Not that we should be love-hippies, Jesus followers who drop the acid of the gospel to find a fix, gluttons at the feast. That’s not what I suggest. But what I gently offer is this: whatever big things or small things we have before us to do today, might we do them with great love?
Wiping that toddler’s boogie nose for the four-hundredth time, typing a proposal, waiting at the tire store, paying the bills—most of our lives are spent in the menial, mundane. But we can love large in the everyday menial moments. Perhaps your work takes you into greater spheres of influence: you teach, you lead, you surgically repair bodies, you save lives on the highway, you fly overseas to save children.
Is love the heartbeat of your work, your day, your everyday?
Can we, Christian I’m talking to us, the ones full to the hilt on the gospel, one church potluck away from spiritual gastritis, can we exist as Jesus did, loving God the Father loving others, walking, talking, listening lovers?
I cannot outsmart the scientist or philosophize the philosopher. I am only me: a woman who wants to love large and serve heaping plates of grace with a side of warm friendship at my table. It may seem insignificant; perhaps I settled for less than what I could have been.
But everyone needs to eat. Everyone needs a friend.
Everyone needs grace. Everyone needs love. My Father told me so. And if it wasn’t above his job description to love, then it certainly is good enough for me.
My daughter wonders about church, about her place in the church and the church’s place in the world, about the life that lays before her, vast and unplanned, an infinite plain of opportunity. She wonders. But then she turns to the task before her: college and those 28 textbooks she’ll be working through this semester.
I offer coffee and turn on the grinder, set the kettle on the burner and listen and talk and love. We’ll balance on the rail called grace and take tentative steps toward truth and we’ll eat love on the way.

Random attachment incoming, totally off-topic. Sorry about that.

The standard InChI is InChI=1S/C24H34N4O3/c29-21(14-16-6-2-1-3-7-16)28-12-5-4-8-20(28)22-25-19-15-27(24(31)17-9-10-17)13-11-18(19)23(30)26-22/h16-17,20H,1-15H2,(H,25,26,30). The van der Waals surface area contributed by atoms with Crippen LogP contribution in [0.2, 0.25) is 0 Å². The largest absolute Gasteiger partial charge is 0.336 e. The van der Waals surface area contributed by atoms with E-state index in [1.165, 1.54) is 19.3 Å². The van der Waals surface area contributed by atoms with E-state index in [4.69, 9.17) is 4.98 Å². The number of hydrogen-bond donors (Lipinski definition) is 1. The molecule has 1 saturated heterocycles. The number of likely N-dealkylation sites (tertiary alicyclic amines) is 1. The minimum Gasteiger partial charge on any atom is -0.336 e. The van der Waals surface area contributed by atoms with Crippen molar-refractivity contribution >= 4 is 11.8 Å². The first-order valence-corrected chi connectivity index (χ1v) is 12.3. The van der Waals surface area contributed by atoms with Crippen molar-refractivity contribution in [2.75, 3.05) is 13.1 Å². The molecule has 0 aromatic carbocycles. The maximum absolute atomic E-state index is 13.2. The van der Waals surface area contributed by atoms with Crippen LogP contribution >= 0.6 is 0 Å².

That’s the meal. We can take it to go, box it up, serve it on fancy china but let’s make it be love, rich and satisfying and divine.
Can we remember it’s all cooked up, served up and gobbled up in love?
1Peter 1:3-9 (NLT)
By his divine power, God has given us everything we need for living a godly life. We have received all of this by coming to know him, the one who called us to himself by means of his marvelous glory and excellence.
And because of his glory and excellence, he has given us great and precious promises. These are the promises that enable you to share his divine nature and escape the world’s corruption caused by human desires.
In view of all this, make every effort to respond to God’s promises. Supplement your faith with a generous provision of moral excellence, and moral excellence with knowledge, and knowledge with self-control, and self-control with patient endurance, and patient endurance with godliness, and godliness with brotherly affection, and brotherly affection with love for everyone.
The more you grow like this, the more productive and useful you will be in your knowledge of our Lord Jesus Christ. But those who fail to develop in this way are shortsighted or blind, forgetting that they have been cleansed from their old sins.